More than Nothing: Examining the Worldview Influences of Nonreligious College Students

Abstract

Nonreligious individuals are often defined by their absence of a religious worldview rather than the worldview that might take its place. This study examines data from a unique survey that asked a representative sample of first-year college students to identify important influences on their worldview at the beginning and end of the year. Cross-sectional analyses show that nonreligious students are less likely than religious students to identify family background or cultural traditions as important worldview influences, but are more likely to say that sexual orientation is an important influence on their worldview. Longitudinal analyses show that individuals who were nonreligious at a previous time are less likely to identify family as an important influence at a later time regardless of whether they are still nonreligious. Individuals who become nonreligious over time shift their perceived worldview influences away from religious beliefs and cultural traditions to philosophical traditions. These findings help contribute to our understanding of the content and dynamics of secular worldviews.

This is a preview of subscription content, log in to check access.

Notes

  1. 1.

    In practice, worldviews are not always integrated (Wellman 2008). Since individual worldviews are influenced by the social positions and groups one is a part of (Wellman 2008; Luker 1984), the resulting worldview may not be as ordered as Berger proposed, but may be fragmented (Wellman 2008).

  2. 2.

    Specifically, Stata’s complex survey commands (svy) are used to denote institutions as the primary sampling unit and to apply the weights.

  3. 3.

    The analysis does not examine this last option given the lack of certainty in its meaning.

  4. 4.

    Unitarian Universalism is a nontraditional religious affiliation (Steensland et al. 2000). While some individuals who identify as non-religious (e.g., atheist, agnostic, and so on), may participate in Unitarian Universalist groups (Cimino and Smith 2007; Manning 2013a), the latter is still a religious affiliation and thus, those who identify as Unitarian Universalists are coded as religious.

  5. 5.

    It is worth noting that other research has grouped atheists and secular humanists as well, sometimes as falling under a larger category of “freethinkers” (e.g., Cimino and Smith 2007).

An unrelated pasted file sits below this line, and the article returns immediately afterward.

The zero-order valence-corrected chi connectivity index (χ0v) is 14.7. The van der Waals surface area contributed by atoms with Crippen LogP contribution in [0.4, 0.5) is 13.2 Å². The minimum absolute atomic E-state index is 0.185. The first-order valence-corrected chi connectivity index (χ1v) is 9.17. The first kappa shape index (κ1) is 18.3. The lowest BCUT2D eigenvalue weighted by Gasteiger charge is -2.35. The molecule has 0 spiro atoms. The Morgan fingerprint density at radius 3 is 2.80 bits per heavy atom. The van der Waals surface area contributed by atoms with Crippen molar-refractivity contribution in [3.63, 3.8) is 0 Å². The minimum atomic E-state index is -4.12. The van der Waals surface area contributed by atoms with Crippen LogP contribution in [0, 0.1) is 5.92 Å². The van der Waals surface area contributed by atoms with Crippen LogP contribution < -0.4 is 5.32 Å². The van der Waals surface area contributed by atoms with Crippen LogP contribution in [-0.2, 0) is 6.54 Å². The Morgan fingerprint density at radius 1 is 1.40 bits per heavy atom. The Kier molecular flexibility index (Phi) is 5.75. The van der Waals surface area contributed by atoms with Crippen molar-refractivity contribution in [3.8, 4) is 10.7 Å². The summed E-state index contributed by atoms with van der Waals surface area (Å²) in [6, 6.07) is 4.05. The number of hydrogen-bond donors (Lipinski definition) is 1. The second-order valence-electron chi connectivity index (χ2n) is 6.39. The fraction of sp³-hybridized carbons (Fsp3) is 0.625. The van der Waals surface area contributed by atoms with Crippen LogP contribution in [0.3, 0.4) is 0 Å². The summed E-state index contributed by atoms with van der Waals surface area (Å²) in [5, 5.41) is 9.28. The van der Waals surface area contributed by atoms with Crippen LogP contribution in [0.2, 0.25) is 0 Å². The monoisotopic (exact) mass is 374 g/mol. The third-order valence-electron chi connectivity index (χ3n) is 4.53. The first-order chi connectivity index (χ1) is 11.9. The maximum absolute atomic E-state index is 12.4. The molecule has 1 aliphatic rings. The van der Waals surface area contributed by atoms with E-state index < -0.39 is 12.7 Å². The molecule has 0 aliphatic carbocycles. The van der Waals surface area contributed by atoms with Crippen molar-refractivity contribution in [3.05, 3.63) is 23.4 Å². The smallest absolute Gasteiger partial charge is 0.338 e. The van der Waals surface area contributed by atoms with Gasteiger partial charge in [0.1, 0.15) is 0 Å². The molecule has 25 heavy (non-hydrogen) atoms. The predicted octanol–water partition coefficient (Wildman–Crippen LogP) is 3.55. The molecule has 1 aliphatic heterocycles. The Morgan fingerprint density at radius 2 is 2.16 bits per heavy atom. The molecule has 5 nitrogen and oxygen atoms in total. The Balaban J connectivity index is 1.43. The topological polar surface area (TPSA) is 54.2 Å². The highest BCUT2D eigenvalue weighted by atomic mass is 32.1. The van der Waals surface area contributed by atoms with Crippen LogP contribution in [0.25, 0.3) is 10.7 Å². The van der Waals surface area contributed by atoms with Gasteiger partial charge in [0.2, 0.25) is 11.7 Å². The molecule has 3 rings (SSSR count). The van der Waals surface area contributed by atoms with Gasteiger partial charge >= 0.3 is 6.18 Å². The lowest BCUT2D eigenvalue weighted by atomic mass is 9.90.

6. 6.

    Note that cases can be missing on multiple variables, so these percentages may overlap some. Note also that there is no missing data on the worldview influence measures, as the variable is coded to assess selection or non-selection. This makes it difficult to distinguish non-selection of a particular influence due to, say, refusal, from non-selection due to a student not viewing that influence as important. As noted in the text, however, the analysis does control for the total number of influences selected to help account for the impact of students who did not select the requested three influences.

References

  1. Baker, Joseph O., and Buster G. Smith. 2009a. The Nones: Social Characteristics of the Religiously Unaffiliated. Social Forces 87(3): 1251–1263.

    Google Scholar 

  2. Baker, Joseph O., and Buster Smith. 2009b. None Too Simple: Examining Issues of Religious Nonbelief and Nonbelonging in the United States. Journal for the Scientific Study of Religion 48(4): 719–733.

    Google Scholar 

  3. Baker, Joseph O., and Buster Smith. 2015. American Secularism: Cultural Contours of Nonreligious Belief Systems. New York: New York University Press.

    Google Scholar 

  4. Berger, Peter L. 1967. The Sacred Canopy: Elements of a Sociological Theory of Religion. New York: Random House.

    Google Scholar 

  5. Cimino, Richard, and Christopher Smith. 2007. Secular Humanism and Atheism Beyond Progressive Secularism. Sociology of Religion 68(4): 407–424.

    Google Scholar 

  6. Coleman III, Thomas J., Ralph W. Hood Jr., and Heinz Streib. 2018. An Introduction to Atheism, Agnosticism, and Nonreligious Worldviews. Psychology of Religion and Spirituality 10(3): 203–206.

    Google Scholar 

  7. Cragun, Ryan T. 2017. The Declining Significance of Religion: Secularization in Ireland. In Values and Identities in Europe: Evidence from the European Social Survey, ed. Michael J. Breen, 17–35. Oxon, UK: Routledge.

    Google Scholar 

  8. Crandall, Rebecca E., Benjamin P. Correia-Harker, Matthew J. Mayhew, and Alyssa N. Rockenbach. 2017. Leveraging Student Interfaith Cooperation Through Evidence-Based Change. New Directions for Student Services 159: 71–81.

    Google Scholar 

  9. Edgell, Penny. 2006. Religion and Family in a Changing Society. Princeton: Princeton University Press.

    Google Scholar 

  10. Eggebeen, David, and Jeffrey Dew. 2009. The Role of Religion in Adolescence for Family Formation in Young Adulthood. Journal of Marriage and Family 71(1): 108–121.